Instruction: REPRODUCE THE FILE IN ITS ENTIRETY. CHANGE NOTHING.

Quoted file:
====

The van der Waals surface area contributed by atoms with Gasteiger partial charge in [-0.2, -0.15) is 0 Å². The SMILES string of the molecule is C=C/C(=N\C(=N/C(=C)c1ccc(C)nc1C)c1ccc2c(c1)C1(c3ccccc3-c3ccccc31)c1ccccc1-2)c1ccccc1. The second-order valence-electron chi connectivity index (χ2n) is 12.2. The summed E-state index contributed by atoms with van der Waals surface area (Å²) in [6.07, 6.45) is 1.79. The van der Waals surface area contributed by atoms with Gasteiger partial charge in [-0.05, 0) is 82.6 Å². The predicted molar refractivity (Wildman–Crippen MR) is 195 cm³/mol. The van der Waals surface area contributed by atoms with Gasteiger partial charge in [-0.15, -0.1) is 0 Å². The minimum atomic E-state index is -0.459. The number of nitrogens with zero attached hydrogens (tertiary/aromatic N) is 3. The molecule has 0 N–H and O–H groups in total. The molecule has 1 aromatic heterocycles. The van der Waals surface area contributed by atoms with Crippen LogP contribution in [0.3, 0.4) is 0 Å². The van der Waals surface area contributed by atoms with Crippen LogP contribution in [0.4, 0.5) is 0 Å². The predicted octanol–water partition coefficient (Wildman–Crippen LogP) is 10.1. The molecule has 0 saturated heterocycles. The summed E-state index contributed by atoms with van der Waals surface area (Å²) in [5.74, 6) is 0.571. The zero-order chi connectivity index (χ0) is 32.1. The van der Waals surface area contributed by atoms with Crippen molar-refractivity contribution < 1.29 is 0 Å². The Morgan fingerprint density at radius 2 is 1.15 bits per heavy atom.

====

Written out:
The van der Waals surface area contributed by atoms with Gasteiger partial charge in [-0.2, -0.15) is 0 Å². The SMILES string of the molecule is C=C/C(=N\C(=N/C(=C)c1ccc(C)nc1C)c1ccc2c(c1)C1(c3ccccc3-c3ccccc31)c1ccccc1-2)c1ccccc1. The second-order valence-electron chi connectivity index (χ2n) is 12.2. The summed E-state index contributed by atoms with van der Waals surface area (Å²) in [6.07, 6.45) is 1.79. The van der Waals surface area contributed by atoms with Gasteiger partial charge in [-0.05, 0) is 82.6 Å². The predicted molar refractivity (Wildman–Crippen MR) is 195 cm³/mol. The van der Waals surface area contributed by atoms with Gasteiger partial charge in [-0.15, -0.1) is 0 Å². The minimum atomic E-state index is -0.459. The number of nitrogens with zero attached hydrogens (tertiary/aromatic N) is 3. The molecule has 0 N–H and O–H groups in total. The molecule has 1 aromatic heterocycles. The van der Waals surface area contributed by atoms with Crippen LogP contribution in [0.3, 0.4) is 0 Å². The van der Waals surface area contributed by atoms with Crippen LogP contribution in [0.4, 0.5) is 0 Å². The predicted octanol–water partition coefficient (Wildman–Crippen LogP) is 10.1. The molecule has 0 saturated heterocycles. The summed E-state index contributed by atoms with van der Waals surface area (Å²) in [5.74, 6) is 0.571. The zero-order chi connectivity index (χ0) is 32.1. The van der Waals surface area contributed by atoms with Crippen molar-refractivity contribution < 1.29 is 0 Å². The Morgan fingerprint density at radius 2 is 1.15 bits per heavy atom.